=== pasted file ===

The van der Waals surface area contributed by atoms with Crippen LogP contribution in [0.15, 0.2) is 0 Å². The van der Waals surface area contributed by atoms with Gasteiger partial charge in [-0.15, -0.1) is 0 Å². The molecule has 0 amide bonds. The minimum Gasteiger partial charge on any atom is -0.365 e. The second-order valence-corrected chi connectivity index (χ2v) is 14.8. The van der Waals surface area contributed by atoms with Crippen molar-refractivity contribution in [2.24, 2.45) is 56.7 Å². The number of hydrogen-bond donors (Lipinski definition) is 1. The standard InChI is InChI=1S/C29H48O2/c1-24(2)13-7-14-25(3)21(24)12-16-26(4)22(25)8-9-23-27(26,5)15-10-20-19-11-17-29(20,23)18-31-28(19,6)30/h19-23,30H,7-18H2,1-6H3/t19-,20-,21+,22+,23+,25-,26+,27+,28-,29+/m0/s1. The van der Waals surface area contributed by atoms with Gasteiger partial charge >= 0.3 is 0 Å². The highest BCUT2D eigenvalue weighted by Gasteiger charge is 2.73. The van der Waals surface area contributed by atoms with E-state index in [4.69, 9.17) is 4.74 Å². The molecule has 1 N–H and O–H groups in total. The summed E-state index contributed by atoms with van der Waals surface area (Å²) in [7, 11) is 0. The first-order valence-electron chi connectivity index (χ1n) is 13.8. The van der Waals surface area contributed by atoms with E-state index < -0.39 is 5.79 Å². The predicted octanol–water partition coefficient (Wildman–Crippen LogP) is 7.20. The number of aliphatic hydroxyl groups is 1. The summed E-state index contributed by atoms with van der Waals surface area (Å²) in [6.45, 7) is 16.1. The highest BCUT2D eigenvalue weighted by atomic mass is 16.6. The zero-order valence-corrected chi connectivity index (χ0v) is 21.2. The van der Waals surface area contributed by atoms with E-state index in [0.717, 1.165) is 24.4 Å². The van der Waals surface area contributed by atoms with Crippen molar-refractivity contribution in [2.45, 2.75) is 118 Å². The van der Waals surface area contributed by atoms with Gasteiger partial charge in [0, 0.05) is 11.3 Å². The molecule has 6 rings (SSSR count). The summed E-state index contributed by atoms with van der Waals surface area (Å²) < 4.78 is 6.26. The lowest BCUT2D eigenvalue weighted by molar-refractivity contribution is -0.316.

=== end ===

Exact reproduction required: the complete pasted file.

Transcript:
The van der Waals surface area contributed by atoms with Crippen LogP contribution in [0.15, 0.2) is 0 Å². The van der Waals surface area contributed by atoms with Gasteiger partial charge in [-0.15, -0.1) is 0 Å². The molecule has 0 amide bonds. The minimum Gasteiger partial charge on any atom is -0.365 e. The second-order valence-corrected chi connectivity index (χ2v) is 14.8. The van der Waals surface area contributed by atoms with Crippen molar-refractivity contribution in [2.24, 2.45) is 56.7 Å². The number of hydrogen-bond donors (Lipinski definition) is 1. The standard InChI is InChI=1S/C29H48O2/c1-24(2)13-7-14-25(3)21(24)12-16-26(4)22(25)8-9-23-27(26,5)15-10-20-19-11-17-29(20,23)18-31-28(19,6)30/h19-23,30H,7-18H2,1-6H3/t19-,20-,21+,22+,23+,25-,26+,27+,28-,29+/m0/s1. The van der Waals surface area contributed by atoms with Gasteiger partial charge >= 0.3 is 0 Å². The highest BCUT2D eigenvalue weighted by Gasteiger charge is 2.73. The van der Waals surface area contributed by atoms with E-state index in [4.69, 9.17) is 4.74 Å². The molecule has 1 N–H and O–H groups in total. The summed E-state index contributed by atoms with van der Waals surface area (Å²) in [7, 11) is 0. The first-order valence-electron chi connectivity index (χ1n) is 13.8. The van der Waals surface area contributed by atoms with E-state index < -0.39 is 5.79 Å². The predicted octanol–water partition coefficient (Wildman–Crippen LogP) is 7.20. The number of aliphatic hydroxyl groups is 1. The summed E-state index contributed by atoms with van der Waals surface area (Å²) in [6.45, 7) is 16.1. The highest BCUT2D eigenvalue weighted by atomic mass is 16.6. The zero-order valence-corrected chi connectivity index (χ0v) is 21.2. The van der Waals surface area contributed by atoms with E-state index in [0.717, 1.165) is 24.4 Å². The van der Waals surface area contributed by atoms with Crippen molar-refractivity contribution in [2.45, 2.75) is 118 Å². The van der Waals surface area contributed by atoms with Gasteiger partial charge in [0, 0.05) is 11.3 Å². The molecule has 6 rings (SSSR count). The summed E-state index contributed by atoms with van der Waals surface area (Å²) < 4.78 is 6.26. The lowest BCUT2D eigenvalue weighted by molar-refractivity contribution is -0.316.